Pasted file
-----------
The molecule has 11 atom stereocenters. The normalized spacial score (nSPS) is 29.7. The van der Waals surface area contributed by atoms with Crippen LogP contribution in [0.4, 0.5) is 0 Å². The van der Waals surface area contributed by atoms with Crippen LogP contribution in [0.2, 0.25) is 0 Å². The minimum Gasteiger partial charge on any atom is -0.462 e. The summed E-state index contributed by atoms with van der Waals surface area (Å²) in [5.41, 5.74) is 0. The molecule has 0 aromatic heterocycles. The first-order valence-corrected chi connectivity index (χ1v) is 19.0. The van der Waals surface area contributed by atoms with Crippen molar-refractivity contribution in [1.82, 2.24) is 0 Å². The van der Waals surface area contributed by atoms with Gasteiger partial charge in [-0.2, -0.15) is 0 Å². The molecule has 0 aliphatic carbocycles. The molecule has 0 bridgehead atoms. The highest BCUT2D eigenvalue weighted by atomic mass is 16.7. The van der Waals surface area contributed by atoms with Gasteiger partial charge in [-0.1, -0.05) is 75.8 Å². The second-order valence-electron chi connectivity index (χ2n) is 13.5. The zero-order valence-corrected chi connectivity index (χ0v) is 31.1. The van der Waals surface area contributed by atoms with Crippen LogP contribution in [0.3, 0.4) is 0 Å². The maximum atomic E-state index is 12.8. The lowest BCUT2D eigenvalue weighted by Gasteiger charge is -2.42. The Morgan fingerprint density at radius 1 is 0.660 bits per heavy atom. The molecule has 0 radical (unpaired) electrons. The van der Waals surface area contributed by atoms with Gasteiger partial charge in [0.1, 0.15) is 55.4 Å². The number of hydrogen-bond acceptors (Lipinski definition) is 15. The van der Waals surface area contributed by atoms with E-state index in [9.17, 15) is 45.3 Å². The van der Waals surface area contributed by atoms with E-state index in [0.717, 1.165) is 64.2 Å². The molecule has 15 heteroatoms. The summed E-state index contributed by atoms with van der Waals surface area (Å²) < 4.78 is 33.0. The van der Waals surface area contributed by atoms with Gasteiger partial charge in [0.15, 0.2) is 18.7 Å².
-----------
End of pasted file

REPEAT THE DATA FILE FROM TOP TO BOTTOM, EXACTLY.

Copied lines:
The molecule has 11 atom stereocenters. The normalized spacial score (nSPS) is 29.7. The van der Waals surface area contributed by atoms with Crippen LogP contribution in [0.4, 0.5) is 0 Å². The van der Waals surface area contributed by atoms with Crippen LogP contribution in [0.2, 0.25) is 0 Å². The minimum Gasteiger partial charge on any atom is -0.462 e. The summed E-state index contributed by atoms with van der Waals surface area (Å²) in [5.41, 5.74) is 0. The molecule has 0 aromatic heterocycles. The first-order valence-corrected chi connectivity index (χ1v) is 19.0. The van der Waals surface area contributed by atoms with Crippen molar-refractivity contribution in [1.82, 2.24) is 0 Å². The van der Waals surface area contributed by atoms with Gasteiger partial charge in [-0.2, -0.15) is 0 Å². The molecule has 0 aliphatic carbocycles. The molecule has 0 bridgehead atoms. The highest BCUT2D eigenvalue weighted by atomic mass is 16.7. The van der Waals surface area contributed by atoms with Gasteiger partial charge in [-0.1, -0.05) is 75.8 Å². The second-order valence-electron chi connectivity index (χ2n) is 13.5. The zero-order valence-corrected chi connectivity index (χ0v) is 31.1. The van der Waals surface area contributed by atoms with Crippen LogP contribution in [0.3, 0.4) is 0 Å². The maximum atomic E-state index is 12.8. The lowest BCUT2D eigenvalue weighted by Gasteiger charge is -2.42. The Morgan fingerprint density at radius 1 is 0.660 bits per heavy atom. The molecule has 0 radical (unpaired) electrons. The van der Waals surface area contributed by atoms with Gasteiger partial charge in [0.1, 0.15) is 55.4 Å². The number of hydrogen-bond acceptors (Lipinski definition) is 15. The van der Waals surface area contributed by atoms with E-state index in [9.17, 15) is 45.3 Å². The van der Waals surface area contributed by atoms with E-state index in [0.717, 1.165) is 64.2 Å². The molecule has 15 heteroatoms. The summed E-state index contributed by atoms with van der Waals surface area (Å²) < 4.78 is 33.0. The van der Waals surface area contributed by atoms with Gasteiger partial charge in [0.15, 0.2) is 18.7 Å².